In practice

A global network of regional centres to promote sustainable energy

Key messages

To support a global good with limited resources, Austria has partnered with the United Nations Industrial Development Organization (UNIDO) and regional economic organisations and their member states to establish regional Centres for Renewable Energy and Energy Efficiency (CREEE). The centres provide technical and advisory services to accelerate the energy transition across the globe. Their success and sustainability rely on the political will, engagement and ownership of participating countries during the transition process.

Challenge

Promoting access to sustainable energy sources and enhancing the deployment of renewable energy technologies and energy efficiency improvements is an important contribution to the fight against climate change, to the protection of the environment and the achievement of the Sustainable Development Goals (SDGs). It requires the right business enabling environment and regulatory frameworks to attract private sector participation and investment, as well as co-operation among states to tackle regional and common challenges. Austrian development co-operation alone could not directly support the sustainable energy transition in developing countries on a global scale. Further, many developing countries considered the concept of regional sustainable energy centres financially beyond reach.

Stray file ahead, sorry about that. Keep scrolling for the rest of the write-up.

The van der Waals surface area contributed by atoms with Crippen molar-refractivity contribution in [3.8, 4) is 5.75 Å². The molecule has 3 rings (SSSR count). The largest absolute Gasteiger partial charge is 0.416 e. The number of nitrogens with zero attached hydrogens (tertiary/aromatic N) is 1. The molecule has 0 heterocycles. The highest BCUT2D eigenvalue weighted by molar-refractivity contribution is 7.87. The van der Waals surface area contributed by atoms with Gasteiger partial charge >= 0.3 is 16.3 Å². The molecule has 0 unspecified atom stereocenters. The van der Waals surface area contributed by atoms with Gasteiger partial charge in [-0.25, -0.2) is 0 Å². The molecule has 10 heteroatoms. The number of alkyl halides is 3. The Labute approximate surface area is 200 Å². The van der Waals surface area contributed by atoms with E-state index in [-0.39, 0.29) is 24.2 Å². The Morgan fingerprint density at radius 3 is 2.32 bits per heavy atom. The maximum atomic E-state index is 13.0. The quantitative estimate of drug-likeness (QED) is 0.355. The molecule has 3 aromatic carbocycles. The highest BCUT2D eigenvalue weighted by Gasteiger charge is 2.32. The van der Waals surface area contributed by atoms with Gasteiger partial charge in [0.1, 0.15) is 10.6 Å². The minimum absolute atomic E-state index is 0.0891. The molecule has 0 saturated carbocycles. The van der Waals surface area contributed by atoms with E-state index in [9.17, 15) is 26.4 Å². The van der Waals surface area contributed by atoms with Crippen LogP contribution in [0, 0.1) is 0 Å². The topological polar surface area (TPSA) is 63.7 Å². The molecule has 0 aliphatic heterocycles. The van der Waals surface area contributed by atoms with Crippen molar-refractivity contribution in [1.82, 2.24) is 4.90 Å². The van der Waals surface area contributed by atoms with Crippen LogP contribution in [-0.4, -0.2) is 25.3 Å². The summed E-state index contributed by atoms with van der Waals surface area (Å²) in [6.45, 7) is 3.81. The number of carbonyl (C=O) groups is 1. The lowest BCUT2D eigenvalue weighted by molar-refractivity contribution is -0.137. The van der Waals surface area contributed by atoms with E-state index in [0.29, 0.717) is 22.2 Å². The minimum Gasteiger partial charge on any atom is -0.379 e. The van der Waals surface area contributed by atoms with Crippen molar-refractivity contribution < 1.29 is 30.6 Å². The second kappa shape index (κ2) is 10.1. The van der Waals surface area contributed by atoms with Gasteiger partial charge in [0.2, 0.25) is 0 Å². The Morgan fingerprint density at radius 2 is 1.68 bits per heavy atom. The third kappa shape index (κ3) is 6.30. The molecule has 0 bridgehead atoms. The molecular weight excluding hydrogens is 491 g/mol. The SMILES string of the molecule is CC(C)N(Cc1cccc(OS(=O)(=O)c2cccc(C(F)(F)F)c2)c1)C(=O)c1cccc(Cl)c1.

Approach

Austria prioritised a multilateral-bilateral approach that built on existing regional co-operation, thereby leveraging and strengthening existing institutions and frameworks. Together with the United Nations Industrial Development Organization (UNIDO), Austrian Development Co-operation entered into a partnership with Regional Economic Communities such as the Economic Community of West African States (ECOWAS), the South African Development Community (SADC), and East African Community (EAC), to establish regional Centres for Renewable Energy and Energy Efficiency (CREEE), seven of which were financially supported by Austria. The centres aim to create an enabling environment and support the implementation of renewable energy and energy efficiency policies and technologies. To kick-start the centres, Austria:

  • provided initial financial support in the form of grants to support the inception phase of the centres and their annual work plans

  • assisted in the identification of host countries for the regional centres

  • helped establish relevant policies and provided political and technical advice as a framework for setting up the centres

  • facilitated the participation of other international stakeholders such as the EU Commission, World Bank, the International Renewable Energy Agency (IRENA), and Spanish, Swedish, German and other development co-operation partners

  • seconded experts, building on Austrian expertise in sustainable energy.

The Global Network of Regional Sustainable Energy Centres is hosted by UNIDO in Vienna to promote South-South and triangular multi-stakeholder partnerships. This aligns with Austria’s effort to position Vienna as a platform for international energy diplomacy.